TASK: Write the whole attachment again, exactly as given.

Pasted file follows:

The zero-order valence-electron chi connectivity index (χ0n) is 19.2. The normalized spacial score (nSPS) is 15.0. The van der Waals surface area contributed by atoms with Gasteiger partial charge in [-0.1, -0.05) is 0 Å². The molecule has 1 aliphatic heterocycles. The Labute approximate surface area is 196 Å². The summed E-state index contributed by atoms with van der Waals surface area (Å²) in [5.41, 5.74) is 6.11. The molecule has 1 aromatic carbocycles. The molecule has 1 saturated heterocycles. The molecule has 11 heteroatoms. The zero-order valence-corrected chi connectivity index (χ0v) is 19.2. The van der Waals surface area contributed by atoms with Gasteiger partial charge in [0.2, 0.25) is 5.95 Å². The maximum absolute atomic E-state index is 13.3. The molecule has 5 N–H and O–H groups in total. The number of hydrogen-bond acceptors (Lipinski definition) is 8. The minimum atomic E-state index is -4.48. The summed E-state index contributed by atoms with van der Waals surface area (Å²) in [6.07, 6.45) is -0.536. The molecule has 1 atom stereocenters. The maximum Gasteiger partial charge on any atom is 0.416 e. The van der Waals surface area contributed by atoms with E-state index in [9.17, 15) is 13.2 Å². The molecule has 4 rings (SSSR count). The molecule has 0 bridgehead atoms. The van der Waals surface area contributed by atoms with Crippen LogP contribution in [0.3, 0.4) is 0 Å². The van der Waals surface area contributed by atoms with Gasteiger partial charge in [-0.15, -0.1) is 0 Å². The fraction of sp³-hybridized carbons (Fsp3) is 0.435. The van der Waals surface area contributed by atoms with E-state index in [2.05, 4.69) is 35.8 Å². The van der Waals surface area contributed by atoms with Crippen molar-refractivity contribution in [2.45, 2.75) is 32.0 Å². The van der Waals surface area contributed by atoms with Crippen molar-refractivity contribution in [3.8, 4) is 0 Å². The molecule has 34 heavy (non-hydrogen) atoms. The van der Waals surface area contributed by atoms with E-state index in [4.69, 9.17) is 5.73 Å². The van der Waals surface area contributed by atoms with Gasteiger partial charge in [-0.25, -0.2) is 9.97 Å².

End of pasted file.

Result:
The zero-order valence-electron chi connectivity index (χ0n) is 19.2. The normalized spacial score (nSPS) is 15.0. The van der Waals surface area contributed by atoms with Gasteiger partial charge in [-0.1, -0.05) is 0 Å². The molecule has 1 aliphatic heterocycles. The Labute approximate surface area is 196 Å². The summed E-state index contributed by atoms with van der Waals surface area (Å²) in [5.41, 5.74) is 6.11. The molecule has 1 aromatic carbocycles. The molecule has 1 saturated heterocycles. The molecule has 11 heteroatoms. The zero-order valence-corrected chi connectivity index (χ0v) is 19.2. The van der Waals surface area contributed by atoms with Gasteiger partial charge in [0.2, 0.25) is 5.95 Å². The maximum absolute atomic E-state index is 13.3. The molecule has 5 N–H and O–H groups in total. The number of hydrogen-bond acceptors (Lipinski definition) is 8. The minimum atomic E-state index is -4.48. The summed E-state index contributed by atoms with van der Waals surface area (Å²) in [6.07, 6.45) is -0.536. The molecule has 1 atom stereocenters. The maximum Gasteiger partial charge on any atom is 0.416 e. The van der Waals surface area contributed by atoms with E-state index in [9.17, 15) is 13.2 Å². The molecule has 4 rings (SSSR count). The molecule has 0 bridgehead atoms. The van der Waals surface area contributed by atoms with Crippen LogP contribution in [0.3, 0.4) is 0 Å². The van der Waals surface area contributed by atoms with Gasteiger partial charge in [-0.15, -0.1) is 0 Å². The fraction of sp³-hybridized carbons (Fsp3) is 0.435. The van der Waals surface area contributed by atoms with E-state index in [2.05, 4.69) is 35.8 Å². The van der Waals surface area contributed by atoms with Crippen molar-refractivity contribution in [2.45, 2.75) is 32.0 Å². The van der Waals surface area contributed by atoms with Crippen molar-refractivity contribution in [3.8, 4) is 0 Å². The molecule has 34 heavy (non-hydrogen) atoms. The van der Waals surface area contributed by atoms with E-state index in [4.69, 9.17) is 5.73 Å². The van der Waals surface area contributed by atoms with Gasteiger partial charge in [-0.25, -0.2) is 9.97 Å².